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aspired to be thought wits, at that time imagined themselves intitled to indulge.
One of these frolicks has, by the industry of Wood, come down to posterity. Sackville, who was then Lord Buckhurst, with Sir Charles Sedley and Sir Thomas Ogle, got drunk at the Cock in Bow-street by Coventgarden, and, going into the balcony, exposed themselves to the populace in very indecent postures. At last, as they grew warmer, Sedley stood forth naked, and harangued the populace in such profane language, that the publick indignation was awakened; the crowd attempted to force the door, and, being repulsed, drove in the performers with stones, and broke the windows of the house.
For this misdemeanor they were indicted, and Sedley was fined five hundred pounds: what was the sentence of the others is not known. Sedley employed Killigrew and ano. ther to procure a remission from the king; but (mark the friendship of the diffolute !) they begged the fine for themselves, and exacted it to the last groate
In 1665, Lord Buckhurst attended the Duke of York as a volunteer in the Dutch war; and was in the battle of June 3, when eighteen great Duich ships were taken, fourteen others were deitroyed, and Opdam the admiral, who engaged the Duke, was blown up
beside him, with all his crew.
On the day before the battle, he is said to have composed the celebrated song, To all you Ladies now at land, with equal tranquillity of mind and promptitude of wit. Seldom any splendid story is wholly true. I have heard from the late earl of Orrery, who was likely to have good hereditary intelligence, that Lord Buckhurst had been a week employed upon it, and only retouched or finished it on the memorable evening. But even this, whatever it may subtract from his facility, leaves him his courage.
He was soon after made a gentleman of the bedchamber, and sent on thorț embassies to France.
In 1674, the estate of his uncle James Cranfield, Earl of Middlesex, came to him by its owner's death, and the title was conferred on him the year after. In 1677, he became, by the death of his father, Earl of Dorset, and inherited the estate of his family.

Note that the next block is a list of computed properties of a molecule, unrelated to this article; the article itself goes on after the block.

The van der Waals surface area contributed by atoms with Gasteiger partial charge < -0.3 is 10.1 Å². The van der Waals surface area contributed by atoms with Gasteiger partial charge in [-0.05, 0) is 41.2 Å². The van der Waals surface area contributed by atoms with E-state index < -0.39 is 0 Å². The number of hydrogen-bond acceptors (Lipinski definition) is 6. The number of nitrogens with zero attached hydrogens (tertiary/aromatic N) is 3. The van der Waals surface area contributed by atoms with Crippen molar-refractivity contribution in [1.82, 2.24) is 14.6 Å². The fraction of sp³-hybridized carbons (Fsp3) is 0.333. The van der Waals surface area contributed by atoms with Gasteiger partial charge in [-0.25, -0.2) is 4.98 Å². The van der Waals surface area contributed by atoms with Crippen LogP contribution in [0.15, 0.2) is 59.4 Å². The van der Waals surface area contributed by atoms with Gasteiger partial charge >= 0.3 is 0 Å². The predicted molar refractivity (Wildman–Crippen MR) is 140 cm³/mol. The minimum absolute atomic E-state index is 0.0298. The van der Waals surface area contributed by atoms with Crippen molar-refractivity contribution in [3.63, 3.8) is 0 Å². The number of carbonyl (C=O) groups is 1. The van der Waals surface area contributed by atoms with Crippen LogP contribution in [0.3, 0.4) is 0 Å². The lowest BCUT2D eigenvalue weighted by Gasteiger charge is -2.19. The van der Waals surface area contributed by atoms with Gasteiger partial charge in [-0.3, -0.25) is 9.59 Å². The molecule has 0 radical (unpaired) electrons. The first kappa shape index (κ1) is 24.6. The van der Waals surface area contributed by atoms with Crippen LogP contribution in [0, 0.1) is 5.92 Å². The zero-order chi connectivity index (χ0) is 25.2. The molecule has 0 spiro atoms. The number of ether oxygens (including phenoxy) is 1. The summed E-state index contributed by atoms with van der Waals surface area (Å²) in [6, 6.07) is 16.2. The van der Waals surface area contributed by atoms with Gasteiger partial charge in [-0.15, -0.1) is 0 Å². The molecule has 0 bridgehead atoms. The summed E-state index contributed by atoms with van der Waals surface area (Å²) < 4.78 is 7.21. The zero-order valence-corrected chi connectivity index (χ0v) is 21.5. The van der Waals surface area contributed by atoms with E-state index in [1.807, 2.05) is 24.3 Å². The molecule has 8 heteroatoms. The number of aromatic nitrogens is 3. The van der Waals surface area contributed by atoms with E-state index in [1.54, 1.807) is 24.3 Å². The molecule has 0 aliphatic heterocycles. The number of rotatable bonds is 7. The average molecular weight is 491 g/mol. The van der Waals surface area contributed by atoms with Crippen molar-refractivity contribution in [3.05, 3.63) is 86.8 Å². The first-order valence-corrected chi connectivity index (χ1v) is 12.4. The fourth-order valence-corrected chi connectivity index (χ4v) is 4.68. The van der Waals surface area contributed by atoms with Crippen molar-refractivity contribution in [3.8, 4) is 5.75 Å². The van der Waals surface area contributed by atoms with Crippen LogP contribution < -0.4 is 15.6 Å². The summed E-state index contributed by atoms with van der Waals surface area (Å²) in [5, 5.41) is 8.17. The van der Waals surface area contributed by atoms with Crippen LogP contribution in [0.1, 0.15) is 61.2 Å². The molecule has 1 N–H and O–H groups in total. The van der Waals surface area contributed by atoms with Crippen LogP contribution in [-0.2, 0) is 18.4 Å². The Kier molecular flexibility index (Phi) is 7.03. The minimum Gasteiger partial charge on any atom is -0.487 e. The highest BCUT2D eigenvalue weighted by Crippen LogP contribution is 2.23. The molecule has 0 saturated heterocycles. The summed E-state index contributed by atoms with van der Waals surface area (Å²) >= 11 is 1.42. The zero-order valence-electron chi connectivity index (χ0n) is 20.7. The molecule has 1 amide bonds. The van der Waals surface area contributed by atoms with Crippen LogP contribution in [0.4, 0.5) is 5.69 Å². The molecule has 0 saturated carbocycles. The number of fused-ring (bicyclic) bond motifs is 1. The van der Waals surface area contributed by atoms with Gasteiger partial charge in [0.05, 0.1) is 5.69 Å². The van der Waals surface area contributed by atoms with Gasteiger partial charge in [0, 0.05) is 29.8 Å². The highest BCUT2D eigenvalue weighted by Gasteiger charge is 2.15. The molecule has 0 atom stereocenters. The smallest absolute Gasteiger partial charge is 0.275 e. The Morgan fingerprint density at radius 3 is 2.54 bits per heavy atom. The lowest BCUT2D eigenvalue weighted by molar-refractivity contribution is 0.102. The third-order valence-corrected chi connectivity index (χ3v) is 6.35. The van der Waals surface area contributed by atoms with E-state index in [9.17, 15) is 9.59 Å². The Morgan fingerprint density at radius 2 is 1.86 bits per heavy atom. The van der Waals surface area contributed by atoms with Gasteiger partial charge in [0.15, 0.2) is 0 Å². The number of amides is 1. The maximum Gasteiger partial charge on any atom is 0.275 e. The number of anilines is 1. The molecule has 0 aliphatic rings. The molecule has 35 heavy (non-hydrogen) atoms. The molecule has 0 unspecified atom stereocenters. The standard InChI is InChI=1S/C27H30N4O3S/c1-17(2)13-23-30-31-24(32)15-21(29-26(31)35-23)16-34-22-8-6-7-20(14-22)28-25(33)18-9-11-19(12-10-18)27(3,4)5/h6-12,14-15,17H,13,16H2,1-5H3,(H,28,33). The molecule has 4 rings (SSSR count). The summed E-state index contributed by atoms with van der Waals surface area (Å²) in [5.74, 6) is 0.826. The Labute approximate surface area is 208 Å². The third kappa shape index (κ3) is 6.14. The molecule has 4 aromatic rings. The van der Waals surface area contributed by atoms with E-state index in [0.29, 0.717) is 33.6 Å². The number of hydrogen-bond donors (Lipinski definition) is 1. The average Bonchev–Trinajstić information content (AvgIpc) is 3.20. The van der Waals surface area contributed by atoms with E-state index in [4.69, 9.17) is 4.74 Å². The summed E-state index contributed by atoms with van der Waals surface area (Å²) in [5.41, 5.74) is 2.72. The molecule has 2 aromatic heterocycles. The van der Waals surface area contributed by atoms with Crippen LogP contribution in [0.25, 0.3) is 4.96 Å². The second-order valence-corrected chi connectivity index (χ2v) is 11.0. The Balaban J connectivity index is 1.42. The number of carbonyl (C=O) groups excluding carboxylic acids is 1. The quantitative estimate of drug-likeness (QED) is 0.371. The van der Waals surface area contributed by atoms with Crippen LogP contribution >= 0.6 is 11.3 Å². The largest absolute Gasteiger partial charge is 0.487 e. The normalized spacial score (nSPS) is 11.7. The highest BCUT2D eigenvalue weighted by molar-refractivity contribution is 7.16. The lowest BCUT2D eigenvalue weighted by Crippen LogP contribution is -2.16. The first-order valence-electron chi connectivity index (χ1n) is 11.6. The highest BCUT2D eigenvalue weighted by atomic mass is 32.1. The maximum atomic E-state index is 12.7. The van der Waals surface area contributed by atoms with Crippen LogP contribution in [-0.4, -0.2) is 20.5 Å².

In 1684, having buried his first wife, of the family of Bagot, who left him no child, he married a daughter of the Earl of Nora thampton, celebrated both for beauty and understanding
He received some favourable notice from King James; but soon found it neceffary to oppose the violence of his innovations, and with some other Lords appeared in Westminster-hall to countenance the bishops at their -trial.
As enormities grew every day less supportable, he found it necessary to concur in the Revolution. He was one of those Lords who fat every day in council to preserve the publick peace, after the king's departure; and, what is not the most illustrious action of his life,
was employed to conduct the princess Anne to Nottingham with a guard, such as might alarm the populace, as they pasied, with false apprehensions of her danger. Whatever end may be designed, there is always something despicable in a trick.
He became, as may be easily supposed, a favourite of King William, who, the day after his accession, made him lord chamberlain of the household, and gave him afterwards the garter. He happened to be among those that were tossed with the King in an open boat fixteen hours, in very rough and cold weather, on the coast of Holland. His health afterwards declined ; and on January 19, 1705-6, he died at Bath.
He was a man whose elegance and judgement were universally confessed, and whoso bounty to the learned and witty was generally known. To the indulgent affection of the publick, Lord Rochester bore ample testimony in this remark: I know not how it is, but Lord Buckhurst, may do what he will, yet is never
in the wrong.
If such a man attempted poetry, we calls not wonder that his works were praised. Dryden, whom, if Prior tells truth, he distinguished by his beneficence, and who lavished his blandishments on those who are not known to have so well deserved them, undertaking to produce authors of our own country superior to those of antiquity, says, I would instance your Lordship in satire, and Sbakspeare in tragedy. Would it be imagined that, of this rival to antiquity, all the satires were little personal invectives, and that his longest composition was a song of eleven stayzas?
The blame, however, of this exaggerated praise falls on the encomiast, not upon the author; whose performances are, what they pretend to be, the effufions of a man of wit; gay, vigorous, and airy. His verses to Howard thew great fertility of mind, and his Dorinda has been imitated by Pope.